Paper Recycling

The Environmental Impact

Nowadays when humanity is facing a global ecological crisis, the concept of sustainable development is the only way to decrease the negative impacts on the environment. While world production is rising more and more, the total amount of wastes is also growing up dramatically. The paper production is a significant sector in the total world industry, and the consumption of paper and board is rapidly growing and varies from one country to another. Statistically, just one person uses approximately 60 kg of paper per year (Bajpai 2014), which gives a total hundred of million tonnes every year. That is why it is crucial to analyse the life cycle of paper and board from cradle (forest) to grave (disposal) and improve the ways of waste treatment that exist now, and find novel ones.

There is an opinion in society that paper is an environment-friendly, biocompatible and recyclable material that has remarkable advantages. However, the first two stages of the paper life cycle, such as processing fibres from raw materials and further turning them into paper, including bleaching and cleaning, cause severe damage to the environment, namely air pollution and water contamination. Also, the first and second stages of the paper life cycle are the most energy-consuming. Hence, it is important to highlight that paper becomes eco-friendly only when secondary fibres, obtained from waste paper and board, are used in its production instead of/or in addition to virgin fibres to decrease the impact of the first two ‘dirty’ stages of paper life cycle on the environment.

Paper Waste – What Is It Good For? Why Humanity Needs to Recycle Paper Waste

In this chapter we will pay attention to the last stage of the paper life cycle - the ‘grave’ or in the case of sustainable approach the ‘new life’ - regarding the concept of 3 Rs which includes reduction, reuse, and recycling. Paper recycling is the process of extracting the cellulose fibres from the mixture of waste paper and/or board for further reuse in different productions, usually in the manufacturing of new paper and board. So, if people collect and recycle waste paper, it will reduce the amount of forest resources that are used for paper production, and it will help to prevent such serious ecological problems as soil degradation and erosion, habitat damage, and reducing biodiversity. In addition to this, the sustainable approach will reduce the number of wastes in landfills.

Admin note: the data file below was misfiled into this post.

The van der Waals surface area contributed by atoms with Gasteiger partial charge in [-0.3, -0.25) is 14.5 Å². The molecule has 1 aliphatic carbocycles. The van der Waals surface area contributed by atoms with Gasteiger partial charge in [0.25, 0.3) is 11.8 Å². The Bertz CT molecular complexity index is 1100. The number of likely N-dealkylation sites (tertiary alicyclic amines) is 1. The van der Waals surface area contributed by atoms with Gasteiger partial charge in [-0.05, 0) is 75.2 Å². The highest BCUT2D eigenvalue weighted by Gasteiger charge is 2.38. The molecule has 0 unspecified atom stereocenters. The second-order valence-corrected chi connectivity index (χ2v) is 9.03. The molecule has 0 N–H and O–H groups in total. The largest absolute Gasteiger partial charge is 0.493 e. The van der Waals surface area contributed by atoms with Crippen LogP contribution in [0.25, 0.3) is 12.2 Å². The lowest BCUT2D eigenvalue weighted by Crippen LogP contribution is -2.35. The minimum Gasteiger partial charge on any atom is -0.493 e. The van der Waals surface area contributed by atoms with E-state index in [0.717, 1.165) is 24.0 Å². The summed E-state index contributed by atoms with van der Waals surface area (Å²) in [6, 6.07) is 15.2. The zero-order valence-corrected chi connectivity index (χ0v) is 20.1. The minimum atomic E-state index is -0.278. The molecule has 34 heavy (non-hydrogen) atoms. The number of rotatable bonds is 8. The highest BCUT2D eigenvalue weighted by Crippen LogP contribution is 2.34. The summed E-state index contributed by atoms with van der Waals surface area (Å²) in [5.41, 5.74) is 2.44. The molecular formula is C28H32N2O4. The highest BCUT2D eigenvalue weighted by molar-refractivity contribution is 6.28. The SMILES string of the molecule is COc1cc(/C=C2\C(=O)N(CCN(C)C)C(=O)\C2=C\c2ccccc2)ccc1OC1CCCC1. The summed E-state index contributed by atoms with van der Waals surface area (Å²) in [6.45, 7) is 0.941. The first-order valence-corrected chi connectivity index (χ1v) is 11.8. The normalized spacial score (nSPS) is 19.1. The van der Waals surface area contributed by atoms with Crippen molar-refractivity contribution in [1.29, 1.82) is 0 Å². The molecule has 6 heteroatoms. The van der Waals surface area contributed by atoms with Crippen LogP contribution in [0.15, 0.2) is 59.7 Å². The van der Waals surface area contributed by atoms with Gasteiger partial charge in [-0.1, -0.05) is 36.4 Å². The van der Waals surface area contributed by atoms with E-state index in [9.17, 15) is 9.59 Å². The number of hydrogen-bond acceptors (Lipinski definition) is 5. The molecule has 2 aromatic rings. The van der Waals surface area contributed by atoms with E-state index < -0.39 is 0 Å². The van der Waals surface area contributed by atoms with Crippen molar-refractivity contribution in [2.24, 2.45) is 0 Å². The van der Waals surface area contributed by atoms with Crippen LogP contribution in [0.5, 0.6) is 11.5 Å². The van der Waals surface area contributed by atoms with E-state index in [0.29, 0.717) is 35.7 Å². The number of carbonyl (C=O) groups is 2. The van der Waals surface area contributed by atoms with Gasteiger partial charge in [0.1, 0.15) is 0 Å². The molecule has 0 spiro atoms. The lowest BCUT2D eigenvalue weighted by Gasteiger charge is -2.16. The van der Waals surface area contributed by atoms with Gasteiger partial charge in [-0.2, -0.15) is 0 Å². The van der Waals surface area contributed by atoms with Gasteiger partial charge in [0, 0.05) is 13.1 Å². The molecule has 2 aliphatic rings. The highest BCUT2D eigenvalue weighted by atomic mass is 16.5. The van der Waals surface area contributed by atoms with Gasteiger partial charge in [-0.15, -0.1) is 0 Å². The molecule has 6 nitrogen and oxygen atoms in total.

Reducing wastes is well suited to diminish all three triple bottom-ups, as it is depicted in Figure 4.1.

Advantages of paper recycling

FIGURE 4.1 Advantages of paper recycling.

Paper Wastes as a Valuable Secondary Raw Material

Paper and board products, once they have been collected and processed for further recycling, become a valuable secondary raw material and should no longer be considered as waste (COST Action 2009); however, in this chapter we will use the term ‘waste paper’ as a synonym for the term ‘recovered paper’ to define used paper and board collected and processed for further applications.

Recycled fibres play a significant role in paper industry as a substitute for virgin pulps. The paper recycling process is becoming more and more effective for the reuse of secondary fibres due to the fact that ink removal operations develop rapidly (Bajpai 2014). The authorities in collaboration with organizations which are responsible for the monitoring of recovered paper in different countries set new challenges to increase the amount of paper recovery, for instance, in the USA a goal of 70% (see Better Practices Better Planet 2020 initiative of American Forest and Paper Association (AF&PA Sustainability Report 2018)) was established, while in the EU, which is the world leader in paper and board recycling, the same target was 74% (Monitoring Report 2017) by 2020. Developing countries also take part in such programmes. According to Ha Noi 3R Declaration - Sustainable 3R Goals for Asia and the Pacific for 2013-2023 (Ha Noi 3R Declaration 2013), Asian countries set a goal to achieve significant increase in recycling rate of paper as well as other recy- clables. For instance, India has created a market for waste paper by incentivizing the production of recycled paper (Achieving the Sustainable Development Goals in South Asia 2017). So, though there are significant regional variations in waste paper collection and utilization, globally the majority of countries prioritize recycling of waste paper.

Obviously, such concerns from authorities and public organizations are caused by a number of good reasons.

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